625 BC to 550 BC
1.75″ (4.4cm) high x 2.75″ (7.0cm) wide
Khnum, the creator god, represented as a ram headed man, is one of the oldest deities in the Ancient Egyptian pantheon. His name means: “to create.” He was the creator of all things that are and all things that shall be. He created the gods and he fashioned mankind on a potter’s wheel. A water god, he was closely associated with the annual flooding of the Nile, and thus intimately interlinked with the life-nourishing harvest that made the desert terrain habitable.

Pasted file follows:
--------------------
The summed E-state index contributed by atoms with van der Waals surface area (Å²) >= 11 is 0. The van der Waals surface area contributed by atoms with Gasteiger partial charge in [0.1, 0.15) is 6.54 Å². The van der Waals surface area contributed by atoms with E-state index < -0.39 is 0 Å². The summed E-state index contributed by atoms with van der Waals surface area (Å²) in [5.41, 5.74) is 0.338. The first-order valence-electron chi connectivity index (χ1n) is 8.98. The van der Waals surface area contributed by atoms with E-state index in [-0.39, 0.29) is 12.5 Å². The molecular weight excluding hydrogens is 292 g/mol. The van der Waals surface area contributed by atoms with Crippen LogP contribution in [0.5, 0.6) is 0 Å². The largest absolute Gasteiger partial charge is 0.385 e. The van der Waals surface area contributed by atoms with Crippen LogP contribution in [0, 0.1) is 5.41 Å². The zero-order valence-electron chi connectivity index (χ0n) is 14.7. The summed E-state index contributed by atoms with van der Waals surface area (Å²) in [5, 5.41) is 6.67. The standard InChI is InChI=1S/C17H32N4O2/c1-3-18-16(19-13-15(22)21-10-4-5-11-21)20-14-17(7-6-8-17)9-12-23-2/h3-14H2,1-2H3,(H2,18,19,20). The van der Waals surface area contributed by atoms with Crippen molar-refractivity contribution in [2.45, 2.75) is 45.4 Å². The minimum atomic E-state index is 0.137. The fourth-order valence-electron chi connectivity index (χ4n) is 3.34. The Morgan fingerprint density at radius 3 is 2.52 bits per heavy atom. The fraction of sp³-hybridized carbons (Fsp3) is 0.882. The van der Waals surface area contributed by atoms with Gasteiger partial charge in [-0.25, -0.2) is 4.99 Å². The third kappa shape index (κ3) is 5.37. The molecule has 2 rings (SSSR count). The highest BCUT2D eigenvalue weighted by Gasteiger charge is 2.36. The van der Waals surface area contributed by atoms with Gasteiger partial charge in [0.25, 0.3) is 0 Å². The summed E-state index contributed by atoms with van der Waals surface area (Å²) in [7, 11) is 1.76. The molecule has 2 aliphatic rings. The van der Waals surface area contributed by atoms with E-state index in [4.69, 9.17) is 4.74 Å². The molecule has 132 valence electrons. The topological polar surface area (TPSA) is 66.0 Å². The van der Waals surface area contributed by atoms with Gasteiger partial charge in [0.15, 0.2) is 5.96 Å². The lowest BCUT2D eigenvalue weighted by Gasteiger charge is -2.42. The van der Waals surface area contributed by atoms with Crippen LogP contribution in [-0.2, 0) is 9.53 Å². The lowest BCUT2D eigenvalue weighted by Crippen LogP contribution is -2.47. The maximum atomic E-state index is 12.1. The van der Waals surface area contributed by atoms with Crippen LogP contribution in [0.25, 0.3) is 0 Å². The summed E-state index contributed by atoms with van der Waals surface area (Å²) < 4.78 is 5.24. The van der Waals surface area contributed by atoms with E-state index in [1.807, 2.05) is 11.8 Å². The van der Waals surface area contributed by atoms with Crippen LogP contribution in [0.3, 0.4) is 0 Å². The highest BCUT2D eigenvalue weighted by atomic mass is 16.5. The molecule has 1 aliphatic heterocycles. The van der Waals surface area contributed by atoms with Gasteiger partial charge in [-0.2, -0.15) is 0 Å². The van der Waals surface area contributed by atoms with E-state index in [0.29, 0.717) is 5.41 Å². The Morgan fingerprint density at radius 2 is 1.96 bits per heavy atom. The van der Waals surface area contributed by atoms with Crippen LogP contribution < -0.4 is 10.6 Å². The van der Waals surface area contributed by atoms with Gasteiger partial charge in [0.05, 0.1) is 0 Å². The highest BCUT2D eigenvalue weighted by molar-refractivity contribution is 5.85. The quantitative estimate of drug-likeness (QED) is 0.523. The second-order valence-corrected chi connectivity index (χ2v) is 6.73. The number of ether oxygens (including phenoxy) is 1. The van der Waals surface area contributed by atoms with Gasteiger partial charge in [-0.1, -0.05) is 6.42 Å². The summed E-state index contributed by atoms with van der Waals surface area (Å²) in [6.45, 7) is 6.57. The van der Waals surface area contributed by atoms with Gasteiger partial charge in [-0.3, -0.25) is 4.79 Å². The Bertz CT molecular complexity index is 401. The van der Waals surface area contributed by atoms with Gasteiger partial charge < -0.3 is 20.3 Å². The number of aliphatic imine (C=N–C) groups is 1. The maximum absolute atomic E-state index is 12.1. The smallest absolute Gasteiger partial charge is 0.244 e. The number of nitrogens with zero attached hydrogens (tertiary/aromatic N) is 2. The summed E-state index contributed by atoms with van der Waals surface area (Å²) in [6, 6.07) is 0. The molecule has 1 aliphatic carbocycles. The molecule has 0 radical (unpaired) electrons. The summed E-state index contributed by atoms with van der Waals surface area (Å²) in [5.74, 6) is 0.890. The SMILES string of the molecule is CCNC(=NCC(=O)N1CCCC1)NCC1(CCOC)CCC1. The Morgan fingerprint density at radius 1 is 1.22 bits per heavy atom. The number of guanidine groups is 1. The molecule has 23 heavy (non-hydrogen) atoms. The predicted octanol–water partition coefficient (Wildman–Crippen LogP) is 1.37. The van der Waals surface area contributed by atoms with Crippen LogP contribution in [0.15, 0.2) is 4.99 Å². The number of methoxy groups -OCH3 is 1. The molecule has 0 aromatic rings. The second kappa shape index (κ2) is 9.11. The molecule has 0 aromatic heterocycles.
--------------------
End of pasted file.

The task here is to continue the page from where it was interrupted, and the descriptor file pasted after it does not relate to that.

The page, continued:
This sculpture of Khnum represents the god in his animal form. Here he is not a human with the head of a ram, but an entire ram. The modeling of the head is especially impressive. The sculptor carefully crafted the forms of the pointed ears that protrude from the semicircular projecting horns. The facial structure of the ram, including the flat, hooked nose so characteristic of the creature, is extremely naturalistic. So how do we know this is Khnum and not just an ordinary, albeit noticeably beautiful, ram? There is the fragment of the crown of Upper Egypt on the top of his head. This symbol, in its original state, would have been clearly recognizable to Ancient Egyptians and would have revealed the divine nature of this creature. Today, this piece remains a striking work of art as gorgeous as the day it was cast. – (PF.5777)